Here are a few of my thoughts and experiences on the effects of mild cognitive impairment (MCI).
An obvious effect of MCI is compromised short term memory. It may be that you cannot find a pair of glasses while they are sitting on top of your head, or you cannot remember what you did last week, yesterday or even 10 minutes ago. It may even be that you cannot remember the name of a person you know. (Read a funny story about this.)
You may also find that a word that you know very well does not come to mind when you need it. You may have to struggle to bring it out, although most of the time it does eventually come to you. If this happens when you are writing, then people are not watching, so it’s only frustrating for yourself. However, if this happens when you are talking, other people may start noticing that you are having difficulty. This is where I struggle most.
Another effect of MCI is that it can compromise your ability to analyze and understand things in front of you. For example, you might have difficulty figuring out money when you are paying for something you just bought, or figuring out where all your money was spent. It might also be difficult finding your way in places you are familiar with. I myself haven’t really suffered from these symptoms. Even when I took an extensive cognitive test, I came out very well in this category. So, this is an aspect of MCI that might show up more in the future, particularly if my impairment progresses to early stages of Alzheimer’s disease.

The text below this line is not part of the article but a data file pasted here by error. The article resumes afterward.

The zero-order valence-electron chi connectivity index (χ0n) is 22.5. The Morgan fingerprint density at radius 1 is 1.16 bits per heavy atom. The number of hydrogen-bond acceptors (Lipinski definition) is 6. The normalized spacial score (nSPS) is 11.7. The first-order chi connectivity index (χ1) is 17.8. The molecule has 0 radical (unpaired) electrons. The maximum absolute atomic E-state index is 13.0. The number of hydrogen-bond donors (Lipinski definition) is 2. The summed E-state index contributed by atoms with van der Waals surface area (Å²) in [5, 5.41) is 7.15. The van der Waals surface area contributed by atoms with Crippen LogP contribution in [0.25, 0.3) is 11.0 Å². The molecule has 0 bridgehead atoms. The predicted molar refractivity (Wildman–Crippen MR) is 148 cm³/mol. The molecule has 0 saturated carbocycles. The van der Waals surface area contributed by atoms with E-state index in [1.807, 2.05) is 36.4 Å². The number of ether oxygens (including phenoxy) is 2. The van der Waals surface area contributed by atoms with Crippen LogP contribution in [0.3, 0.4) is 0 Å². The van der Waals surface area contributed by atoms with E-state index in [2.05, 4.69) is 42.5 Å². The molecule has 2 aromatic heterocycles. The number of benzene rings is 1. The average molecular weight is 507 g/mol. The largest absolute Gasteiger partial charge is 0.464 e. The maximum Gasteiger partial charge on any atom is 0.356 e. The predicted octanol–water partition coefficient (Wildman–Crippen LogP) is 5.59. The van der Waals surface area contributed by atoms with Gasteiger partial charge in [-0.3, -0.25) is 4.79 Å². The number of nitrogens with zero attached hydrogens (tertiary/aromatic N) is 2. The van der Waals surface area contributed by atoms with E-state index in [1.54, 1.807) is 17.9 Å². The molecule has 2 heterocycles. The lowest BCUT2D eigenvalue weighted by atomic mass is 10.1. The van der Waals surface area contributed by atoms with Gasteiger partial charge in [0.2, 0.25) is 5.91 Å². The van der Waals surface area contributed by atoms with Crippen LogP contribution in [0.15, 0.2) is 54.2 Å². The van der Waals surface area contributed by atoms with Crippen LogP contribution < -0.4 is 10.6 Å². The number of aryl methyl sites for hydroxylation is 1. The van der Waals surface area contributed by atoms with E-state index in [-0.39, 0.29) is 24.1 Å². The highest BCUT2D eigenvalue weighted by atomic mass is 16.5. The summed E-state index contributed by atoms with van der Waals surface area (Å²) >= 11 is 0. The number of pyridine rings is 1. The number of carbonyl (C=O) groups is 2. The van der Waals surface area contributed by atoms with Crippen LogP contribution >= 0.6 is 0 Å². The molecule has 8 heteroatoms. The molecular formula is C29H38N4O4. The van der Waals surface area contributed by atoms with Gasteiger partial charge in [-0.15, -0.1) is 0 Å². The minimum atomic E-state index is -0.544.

So, the question is what we can do about it? How can we overcome these conditions? Unfortunately, there is no easy answer.
Personally I have found it to be useful to look at my condition as a challenge, rather than sitting back and dwelling on it, and thinking of it as a curse. As I stated before, dementia/Alzheimer’s disease is like a rusty tin roof. There are so many holes that plugging just one of them is not going to cure the problem. Instead we should try a number of different approaches so that we can plug as many holes as possible. I hope the items described in the Coping Strategy section will be of some help.
Overall, the best thing we can do is continue to challenge ourselves, regardless of how frustrating it might be. We need to keep writing and talking and doing all other activities you find yourself struggling with. We should put ourselves in a somewhat uncomfortable position even if we don’t feel like it, so that we are using the parts of the brain which are getting tired. Remember “Brain Plasticity”? It’s been scientifically proven that our brain can be rebuilt, and new connections can be made through these types of experiences. Ultimately, that is where our hope lies.